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    Louise Tobin, Jazz Vocalist Who Put Her Career on Hold, Dies at 104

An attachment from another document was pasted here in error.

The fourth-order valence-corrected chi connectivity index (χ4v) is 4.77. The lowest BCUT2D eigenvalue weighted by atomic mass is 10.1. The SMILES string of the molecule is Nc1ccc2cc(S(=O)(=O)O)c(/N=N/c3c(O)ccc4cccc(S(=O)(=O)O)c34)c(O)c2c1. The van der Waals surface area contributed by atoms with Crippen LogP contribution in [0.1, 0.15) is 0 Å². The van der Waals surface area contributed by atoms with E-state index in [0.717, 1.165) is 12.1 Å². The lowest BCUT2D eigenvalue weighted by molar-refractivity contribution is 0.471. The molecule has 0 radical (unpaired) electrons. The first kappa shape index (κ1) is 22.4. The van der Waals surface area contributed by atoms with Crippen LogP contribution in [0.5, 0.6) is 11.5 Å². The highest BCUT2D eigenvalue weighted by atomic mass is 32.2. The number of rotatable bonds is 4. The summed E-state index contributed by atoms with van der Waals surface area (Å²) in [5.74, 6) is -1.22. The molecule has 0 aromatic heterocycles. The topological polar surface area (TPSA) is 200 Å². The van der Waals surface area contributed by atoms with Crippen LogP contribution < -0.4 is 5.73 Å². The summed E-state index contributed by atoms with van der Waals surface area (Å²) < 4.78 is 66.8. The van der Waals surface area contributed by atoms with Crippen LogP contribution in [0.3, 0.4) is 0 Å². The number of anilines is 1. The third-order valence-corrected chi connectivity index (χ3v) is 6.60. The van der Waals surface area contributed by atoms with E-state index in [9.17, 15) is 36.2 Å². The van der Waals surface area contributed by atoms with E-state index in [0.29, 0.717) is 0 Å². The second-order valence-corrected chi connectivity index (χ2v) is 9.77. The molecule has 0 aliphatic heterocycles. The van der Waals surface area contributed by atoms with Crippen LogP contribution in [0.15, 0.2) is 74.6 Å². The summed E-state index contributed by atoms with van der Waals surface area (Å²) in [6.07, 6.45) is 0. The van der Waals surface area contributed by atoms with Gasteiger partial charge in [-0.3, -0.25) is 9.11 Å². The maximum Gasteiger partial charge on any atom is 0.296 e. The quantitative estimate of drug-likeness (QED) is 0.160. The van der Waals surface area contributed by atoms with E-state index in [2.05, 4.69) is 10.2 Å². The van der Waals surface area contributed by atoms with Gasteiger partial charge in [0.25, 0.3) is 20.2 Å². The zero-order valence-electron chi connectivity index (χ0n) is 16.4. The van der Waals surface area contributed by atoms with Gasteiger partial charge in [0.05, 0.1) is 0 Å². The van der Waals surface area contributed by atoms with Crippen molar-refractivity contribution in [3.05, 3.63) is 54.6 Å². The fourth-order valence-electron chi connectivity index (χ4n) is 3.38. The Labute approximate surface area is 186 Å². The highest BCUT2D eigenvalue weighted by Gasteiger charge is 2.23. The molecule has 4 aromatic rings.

She stopped performing to raise children, at the request of her first husband, the bandleader Harry James. After remarrying, she resumed singing decades later.With the big band era in full swing in 1939, Louise Tobin, a jazz vocalist with Benny Goodman’s orchestra, was on the cusp of nationwide fame. But she soon put her career on hold at the request of her husband, the trumpeter and bandleader Harry James.Mr. James had begun touring with his own band, leaving Ms. Tobin to care for their two sons, Harry Jr. and Tim. And after the couple divorced in 1943, Ms. Tobin devoted herself to raising them for the next 20 years or so.Over time her melodic voice was largely forgotten — until she was invited onstage for an impromptu performance at a New Orleans nightclub in the late 1950s.A recording of that appearance helped jump-start her career, and she soon joined the band of Michael (Peanuts) Hucko, a clarinetist and bandleader. The two became an item, and married in 1967.Ms. Tobin, who spent the next decades traveling the world and making music with Mr. Hucko, died on Saturday at the home of a granddaughter in Carrollton, Texas, her son Harry said. She was 104.The newspapers of her day often compared Ms. Tobin’s warm voice to that of a young Ella Fitzgerald. She became a professional singer as a teenager, after winning a radio talent contest in Dallas in 1932. She was the fourth youngest of 11 siblings, and she eagerly left behind household chores to tour the state with different jazz ensembles.“I was thrilled,” she told The Dallas Morning News in 2010. “My fulfillment was not to have to wash dishes.”In 1934, she joined a local big band, where she met Mr. James, who played first trumpet. They eloped in 1935, shortly after the orchestra split up, and traveled around the country looking for work.By 1937, Mr. James had joined Benny Goodman and His Orchestra, and in 1939 he left to start his own band, which endured for four decades and was the first orchestra to employ Frank Sinatra.By Ms. Tobin’s account, she heard the young Sinatra sing on a local radio show and suggested that Mr. James visit him at the New Jersey restaurant where Sinatra worked as a singing waiter.Ms. Tobin was performing in New York at the time, and she joined Mr. Goodman’s band after a talent scout saw her perform in a Greenwich Village nightclub.She released hit records with Mr. Goodman’s orchestra, like a rendition of “There’ll Be Some Changes Made,” which became one of the most popular songs in the country. But as her career gained momentum, so did that of Mr. James, who became one of the most popular bandleaders of the swing era: In 1942, Columbia Records attributed a shortage of shellac to demand for his records.“We were more trying to establish Harry than we were trying to establish me,” Ms. Tobin said in 2010. “I didn’t juggle it very well.”Mr. James’s success kept him on the road, where he was surrounded by temptation. Shortly after he and Ms. Tobin divorced in 1943, he married the actress Betty Grable.Ms. Tobin was still popular when she quit Mr. Goodman’s band in the early 1940s and returned to Texas with her sons, but music became an afterthought as she raised them. She stayed out of the spotlight until after they had graduated from high school, when she went to see the Dixieland trumpeter Al Hirt play in New Orleans.Mr. Hirt recognized Ms. Tobin and asked her to sing with the band. A recording of the show made its way to the jazz critic and producer George Simon, who asked her to record more songs and sing at jazz festivals.Ms. Tobin was reluctant, but Mr. Simon persuaded her to sing at smaller venues in New York until she felt up to performing before a large audience. In time her confidence returned, and she gave a stirring performance at the Newport Jazz Festival in 1962.The jazz clarinetist Peanuts Hucko and Ms. Tobin at their wedding in 1967 in Littleton, Colo. He became her most enduring collaborator.Steve Larson/The Denver Post, via Getty ImagesWhile she rebuilt her career, Ms. Tobin began singing with Mr. Hucko’s ensemble. Mr. Hucko, who was best known for his stints alongside Louis Armstrong and Glenn Miller and his appearances on Lawrence Welk’s television show, became her most enduring collaborator.After their marriage, they owned and ran a jazz club in Colorado, recorded tribute albums to Mr. Goodman and Mr. Armstrong and toured in Europe, Japan and Australia, where they performed for Prince Charles and Princess Diana. They often sang duets onstage, including a version of “When You’re Smiling,” which was on the 1992 album “Swing That Music,” their final studio recording together.Mr. Hucko died in 2003, after which Ms. Tobin retired.Mary Louise Tobin was born on Nov. 11, 1918, in Aubrey, Texas, north of Dallas, and grew up nearby in Denton. Her father, Hugh, died in a fuel truck crash when she was young, and her oldest brother, Ray, opened a drugstore to help support the family. The children often sang together, but Ms. Tobin was the only one who became a professional singer.She went on the road before completing high school, first traveling with an older sister as a chaperone. Her family was initially shocked by her marriage to Mr. James, but in time they accepted him.After their divorce, Ms. Tobin lived on alimony and what she earned from the occasional show or recording. But she spent most of her time caring for her two sons, including during a worrisome time. Mr. James had received threats that his children could be kidnapped, prompting Ms. Tobin to stay on the move. She lived with her boys in California for a time and enrolled them in military school. She spent two years traveling with them to places like Hawaii, India and Egypt.In addition to her sons she is survived by many grandchildren, great-grandchildren and great-great grandchildren.In interviews, Ms. Tobin expressed little regret about her interrupted career and often said that she felt grateful that she had a part in big band jazz at the height of its popularity.“I feel like that was a real era of contribution to the culture of the world,” she said.Jack Kadden contributed reporting. More